Thursday, October 11, 2012
AS a long-term fan of the Supernatural TV show, I’ve always been aware of the graphic novel spin-offs, but for one reason or another hadn’t sampled them, perhaps cautious after being burned by too many sub-par comics versions of popular films and series in the past.
With Brian Wood, writer of Vikings anthology Northlanders and assorted X-Men books, handling the script, I was quietly optimistic about this latest release, even though I hadn’t seen much work from artist Grant Bond.
One of my biggest dreads in reading US comics is when the protagonists visit the UK, as they inevitably end up ticking a checklist of clichés including the likes of cobbled streets, pea souper fogs, caped bobbies and Victorian ruffians, as lazy artists can’t be bothered to do even the vaguest amount of research into where they are drawing.
By taking the assuredly American protagonists of Supernatural, brothers Sam and Dean Winchester, to Edinburgh and the Scottish coast was a risk by Wood which Bond might have failed to deliver, but as it is he does an acceptable job with the scenery which certainly doesn’t jar, although he fails to capture the likenesses of actors Jared Padalecki and Jensen Ackles whatsoever.
The story itself draws on elements of Celtic folklore, specifically the myth of the kelpie, but also serves to provide hitherto unseen details about Sam’s college life, before he was a dedicated hunter and was instead studying at Stanford.
The first half of the book takes the younger Winchester to Edinburgh on a study break, only for him to become caught up with the mysterious and alluring Emma of the Isles, fighting monsters on council estates and forging a bond which lasts for years, prompting his subsequent return to Scotland to answer her plea for help.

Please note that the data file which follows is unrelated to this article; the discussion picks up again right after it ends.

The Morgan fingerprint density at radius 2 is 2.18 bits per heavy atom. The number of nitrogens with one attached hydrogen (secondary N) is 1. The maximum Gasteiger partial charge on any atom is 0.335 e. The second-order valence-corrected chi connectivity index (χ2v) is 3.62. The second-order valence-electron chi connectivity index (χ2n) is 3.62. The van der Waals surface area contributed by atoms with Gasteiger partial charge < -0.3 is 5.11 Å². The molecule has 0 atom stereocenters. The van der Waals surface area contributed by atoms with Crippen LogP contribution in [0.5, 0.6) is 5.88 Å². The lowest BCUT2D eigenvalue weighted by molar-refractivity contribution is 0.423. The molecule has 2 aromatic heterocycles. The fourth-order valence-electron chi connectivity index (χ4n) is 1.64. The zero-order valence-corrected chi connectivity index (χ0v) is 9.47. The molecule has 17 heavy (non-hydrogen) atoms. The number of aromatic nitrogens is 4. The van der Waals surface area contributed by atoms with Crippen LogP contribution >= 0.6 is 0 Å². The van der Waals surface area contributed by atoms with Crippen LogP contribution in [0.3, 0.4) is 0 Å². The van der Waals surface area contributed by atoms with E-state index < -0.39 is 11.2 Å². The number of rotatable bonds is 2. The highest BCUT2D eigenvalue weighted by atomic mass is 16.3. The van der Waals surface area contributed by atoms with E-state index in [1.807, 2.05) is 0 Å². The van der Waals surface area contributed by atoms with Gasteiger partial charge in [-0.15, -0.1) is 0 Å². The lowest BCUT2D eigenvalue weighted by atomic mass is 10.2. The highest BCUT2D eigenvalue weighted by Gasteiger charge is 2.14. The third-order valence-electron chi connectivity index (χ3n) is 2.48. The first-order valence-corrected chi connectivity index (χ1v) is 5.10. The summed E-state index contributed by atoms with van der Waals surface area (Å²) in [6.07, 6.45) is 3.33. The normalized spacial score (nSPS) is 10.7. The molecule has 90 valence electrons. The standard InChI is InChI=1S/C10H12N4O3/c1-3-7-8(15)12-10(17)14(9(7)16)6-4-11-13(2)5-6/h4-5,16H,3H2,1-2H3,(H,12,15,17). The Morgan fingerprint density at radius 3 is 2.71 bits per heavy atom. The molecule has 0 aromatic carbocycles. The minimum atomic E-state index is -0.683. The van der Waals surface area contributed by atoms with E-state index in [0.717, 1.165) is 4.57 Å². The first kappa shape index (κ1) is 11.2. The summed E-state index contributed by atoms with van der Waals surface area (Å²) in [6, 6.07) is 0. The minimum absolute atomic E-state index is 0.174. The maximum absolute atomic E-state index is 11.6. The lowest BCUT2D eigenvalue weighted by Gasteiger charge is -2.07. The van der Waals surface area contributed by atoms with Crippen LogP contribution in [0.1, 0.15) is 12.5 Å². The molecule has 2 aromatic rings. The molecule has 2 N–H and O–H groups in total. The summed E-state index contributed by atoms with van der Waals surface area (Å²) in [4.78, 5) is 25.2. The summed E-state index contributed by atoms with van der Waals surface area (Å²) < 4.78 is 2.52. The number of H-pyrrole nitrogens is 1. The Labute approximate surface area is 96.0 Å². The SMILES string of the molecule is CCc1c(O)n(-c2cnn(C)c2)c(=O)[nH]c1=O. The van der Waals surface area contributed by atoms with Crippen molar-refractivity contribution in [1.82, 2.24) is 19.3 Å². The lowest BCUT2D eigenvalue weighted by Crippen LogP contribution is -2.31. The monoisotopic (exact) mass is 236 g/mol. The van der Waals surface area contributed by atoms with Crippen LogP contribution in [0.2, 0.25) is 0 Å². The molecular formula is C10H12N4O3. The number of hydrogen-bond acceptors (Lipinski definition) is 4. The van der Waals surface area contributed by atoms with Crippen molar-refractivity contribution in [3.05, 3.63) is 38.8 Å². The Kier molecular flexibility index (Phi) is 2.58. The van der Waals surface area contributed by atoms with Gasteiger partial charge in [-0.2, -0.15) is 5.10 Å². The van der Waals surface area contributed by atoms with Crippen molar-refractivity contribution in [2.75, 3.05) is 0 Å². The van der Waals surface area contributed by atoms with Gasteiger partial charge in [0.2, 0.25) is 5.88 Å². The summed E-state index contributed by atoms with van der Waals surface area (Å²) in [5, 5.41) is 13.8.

One of the strengths of Supernatural is the interplay between Sam and Dean, and for obvious reasons this is lacking for the majority of the book, with the less interesting Sam struggling to keep the narrative interesting due to his somewhat bland personality. It’s only when Dean arrives that things pick up, but in many ways it’s a case of too little, too late.
The TV series is an exploration of the dark side of American culture, the urban legends and ancient myths which have shaped the US nation, and the Winchesters are firmly rooted in that world. Taking them out of their comfort zone should therefore make for a fascinating juxtaposition to the TV stories, but perhaps because of the structure of this particular tale, it just doesn’t work here and loses much of what makes the series so exceptional.
Something of a disappointment then, but not a total failure, and worthy of investigation if you’re looking for an extra hit of Supernatural before the new series starts on TV.